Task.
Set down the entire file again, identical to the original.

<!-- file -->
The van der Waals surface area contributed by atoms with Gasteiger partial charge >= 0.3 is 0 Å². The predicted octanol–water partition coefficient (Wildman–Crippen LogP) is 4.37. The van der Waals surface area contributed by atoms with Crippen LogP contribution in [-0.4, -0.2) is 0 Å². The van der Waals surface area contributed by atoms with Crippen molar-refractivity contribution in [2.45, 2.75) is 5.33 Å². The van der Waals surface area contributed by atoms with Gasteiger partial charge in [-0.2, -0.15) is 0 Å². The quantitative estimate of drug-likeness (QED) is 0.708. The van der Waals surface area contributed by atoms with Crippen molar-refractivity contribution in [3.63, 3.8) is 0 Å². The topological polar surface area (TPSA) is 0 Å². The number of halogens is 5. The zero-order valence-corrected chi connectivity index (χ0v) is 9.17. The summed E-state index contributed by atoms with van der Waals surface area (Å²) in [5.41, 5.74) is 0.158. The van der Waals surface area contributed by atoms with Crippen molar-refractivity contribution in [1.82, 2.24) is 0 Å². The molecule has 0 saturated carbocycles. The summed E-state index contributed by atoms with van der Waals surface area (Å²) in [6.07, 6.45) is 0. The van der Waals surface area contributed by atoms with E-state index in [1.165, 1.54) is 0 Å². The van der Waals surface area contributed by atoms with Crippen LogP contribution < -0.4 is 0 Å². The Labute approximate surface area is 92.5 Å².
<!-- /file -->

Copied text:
The van der Waals surface area contributed by atoms with Gasteiger partial charge >= 0.3 is 0 Å². The predicted octanol–water partition coefficient (Wildman–Crippen LogP) is 4.37. The van der Waals surface area contributed by atoms with Crippen LogP contribution in [-0.4, -0.2) is 0 Å². The van der Waals surface area contributed by atoms with Crippen molar-refractivity contribution in [2.45, 2.75) is 5.33 Å². The van der Waals surface area contributed by atoms with Gasteiger partial charge in [-0.2, -0.15) is 0 Å². The quantitative estimate of drug-likeness (QED) is 0.708. The van der Waals surface area contributed by atoms with Crippen molar-refractivity contribution in [3.63, 3.8) is 0 Å². The topological polar surface area (TPSA) is 0 Å². The number of halogens is 5. The zero-order valence-corrected chi connectivity index (χ0v) is 9.17. The summed E-state index contributed by atoms with van der Waals surface area (Å²) in [5.41, 5.74) is 0.158. The van der Waals surface area contributed by atoms with Crippen molar-refractivity contribution in [1.82, 2.24) is 0 Å². The molecule has 0 saturated carbocycles. The summed E-state index contributed by atoms with van der Waals surface area (Å²) in [6.07, 6.45) is 0. The van der Waals surface area contributed by atoms with E-state index in [1.165, 1.54) is 0 Å². The van der Waals surface area contributed by atoms with Crippen LogP contribution < -0.4 is 0 Å². The Labute approximate surface area is 92.5 Å².